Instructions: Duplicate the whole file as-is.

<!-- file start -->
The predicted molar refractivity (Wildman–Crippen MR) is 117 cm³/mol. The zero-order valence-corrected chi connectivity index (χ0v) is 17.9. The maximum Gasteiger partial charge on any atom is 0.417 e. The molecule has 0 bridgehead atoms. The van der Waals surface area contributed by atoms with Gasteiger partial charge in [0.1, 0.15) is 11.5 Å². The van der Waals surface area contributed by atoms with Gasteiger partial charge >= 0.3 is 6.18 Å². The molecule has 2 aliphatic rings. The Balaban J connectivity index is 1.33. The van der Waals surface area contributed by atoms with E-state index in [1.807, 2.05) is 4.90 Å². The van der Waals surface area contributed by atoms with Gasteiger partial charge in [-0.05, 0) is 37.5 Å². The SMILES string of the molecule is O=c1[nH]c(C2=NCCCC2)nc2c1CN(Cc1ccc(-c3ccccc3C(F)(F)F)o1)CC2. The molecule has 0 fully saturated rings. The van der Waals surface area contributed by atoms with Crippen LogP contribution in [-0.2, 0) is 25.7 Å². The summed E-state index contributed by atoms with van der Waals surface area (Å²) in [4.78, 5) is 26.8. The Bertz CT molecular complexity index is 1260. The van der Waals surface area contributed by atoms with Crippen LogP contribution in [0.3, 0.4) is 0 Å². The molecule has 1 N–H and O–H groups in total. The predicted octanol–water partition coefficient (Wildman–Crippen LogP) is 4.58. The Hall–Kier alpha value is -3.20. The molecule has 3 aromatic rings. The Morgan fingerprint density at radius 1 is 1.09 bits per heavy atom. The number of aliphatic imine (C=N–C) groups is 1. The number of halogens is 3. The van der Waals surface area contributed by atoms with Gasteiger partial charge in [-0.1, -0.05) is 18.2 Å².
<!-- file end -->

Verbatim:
The predicted molar refractivity (Wildman–Crippen MR) is 117 cm³/mol. The zero-order valence-corrected chi connectivity index (χ0v) is 17.9. The maximum Gasteiger partial charge on any atom is 0.417 e. The molecule has 0 bridgehead atoms. The van der Waals surface area contributed by atoms with Gasteiger partial charge in [0.1, 0.15) is 11.5 Å². The van der Waals surface area contributed by atoms with Gasteiger partial charge >= 0.3 is 6.18 Å². The molecule has 2 aliphatic rings. The Balaban J connectivity index is 1.33. The van der Waals surface area contributed by atoms with E-state index in [1.807, 2.05) is 4.90 Å². The van der Waals surface area contributed by atoms with Gasteiger partial charge in [-0.05, 0) is 37.5 Å². The SMILES string of the molecule is O=c1[nH]c(C2=NCCCC2)nc2c1CN(Cc1ccc(-c3ccccc3C(F)(F)F)o1)CC2. The molecule has 0 fully saturated rings. The van der Waals surface area contributed by atoms with Crippen LogP contribution in [-0.2, 0) is 25.7 Å². The summed E-state index contributed by atoms with van der Waals surface area (Å²) in [4.78, 5) is 26.8. The Bertz CT molecular complexity index is 1260. The van der Waals surface area contributed by atoms with Crippen LogP contribution in [0.3, 0.4) is 0 Å². The molecule has 1 N–H and O–H groups in total. The predicted octanol–water partition coefficient (Wildman–Crippen LogP) is 4.58. The Hall–Kier alpha value is -3.20. The molecule has 3 aromatic rings. The Morgan fingerprint density at radius 1 is 1.09 bits per heavy atom. The number of aliphatic imine (C=N–C) groups is 1. The number of halogens is 3. The van der Waals surface area contributed by atoms with Gasteiger partial charge in [-0.1, -0.05) is 18.2 Å².